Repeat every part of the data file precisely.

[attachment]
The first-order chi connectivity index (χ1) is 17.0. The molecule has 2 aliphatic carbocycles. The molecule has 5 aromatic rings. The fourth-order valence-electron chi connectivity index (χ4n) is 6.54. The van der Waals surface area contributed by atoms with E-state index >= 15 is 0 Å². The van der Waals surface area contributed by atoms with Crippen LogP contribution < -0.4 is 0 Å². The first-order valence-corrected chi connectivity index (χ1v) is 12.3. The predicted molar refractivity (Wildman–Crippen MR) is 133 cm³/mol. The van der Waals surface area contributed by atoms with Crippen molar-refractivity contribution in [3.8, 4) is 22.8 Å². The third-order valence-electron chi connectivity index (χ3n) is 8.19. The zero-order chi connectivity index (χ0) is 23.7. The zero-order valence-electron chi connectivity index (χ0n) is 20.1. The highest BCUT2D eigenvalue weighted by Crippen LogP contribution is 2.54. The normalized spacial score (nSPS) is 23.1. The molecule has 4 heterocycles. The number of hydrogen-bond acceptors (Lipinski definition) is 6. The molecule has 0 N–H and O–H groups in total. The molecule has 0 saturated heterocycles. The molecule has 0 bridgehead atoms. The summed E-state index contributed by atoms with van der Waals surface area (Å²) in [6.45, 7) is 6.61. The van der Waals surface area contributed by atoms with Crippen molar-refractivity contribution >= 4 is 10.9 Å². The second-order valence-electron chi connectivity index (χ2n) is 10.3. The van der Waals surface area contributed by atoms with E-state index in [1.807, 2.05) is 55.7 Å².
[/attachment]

The first-order chi connectivity index (χ1) is 17.0. The molecule has 2 aliphatic carbocycles. The molecule has 5 aromatic rings. The fourth-order valence-electron chi connectivity index (χ4n) is 6.54. The van der Waals surface area contributed by atoms with E-state index >= 15 is 0 Å². The van der Waals surface area contributed by atoms with Crippen LogP contribution < -0.4 is 0 Å². The first-order valence-corrected chi connectivity index (χ1v) is 12.3. The predicted molar refractivity (Wildman–Crippen MR) is 133 cm³/mol. The van der Waals surface area contributed by atoms with Crippen molar-refractivity contribution in [3.8, 4) is 22.8 Å². The third-order valence-electron chi connectivity index (χ3n) is 8.19. The zero-order chi connectivity index (χ0) is 23.7. The zero-order valence-electron chi connectivity index (χ0n) is 20.1. The highest BCUT2D eigenvalue weighted by Crippen LogP contribution is 2.54. The normalized spacial score (nSPS) is 23.1. The molecule has 4 heterocycles. The number of hydrogen-bond acceptors (Lipinski definition) is 6. The molecule has 0 N–H and O–H groups in total. The molecule has 0 saturated heterocycles. The molecule has 0 bridgehead atoms. The summed E-state index contributed by atoms with van der Waals surface area (Å²) in [6.45, 7) is 6.61. The van der Waals surface area contributed by atoms with Crippen molar-refractivity contribution >= 4 is 10.9 Å². The second-order valence-electron chi connectivity index (χ2n) is 10.3. The van der Waals surface area contributed by atoms with E-state index in [1.807, 2.05) is 55.7 Å².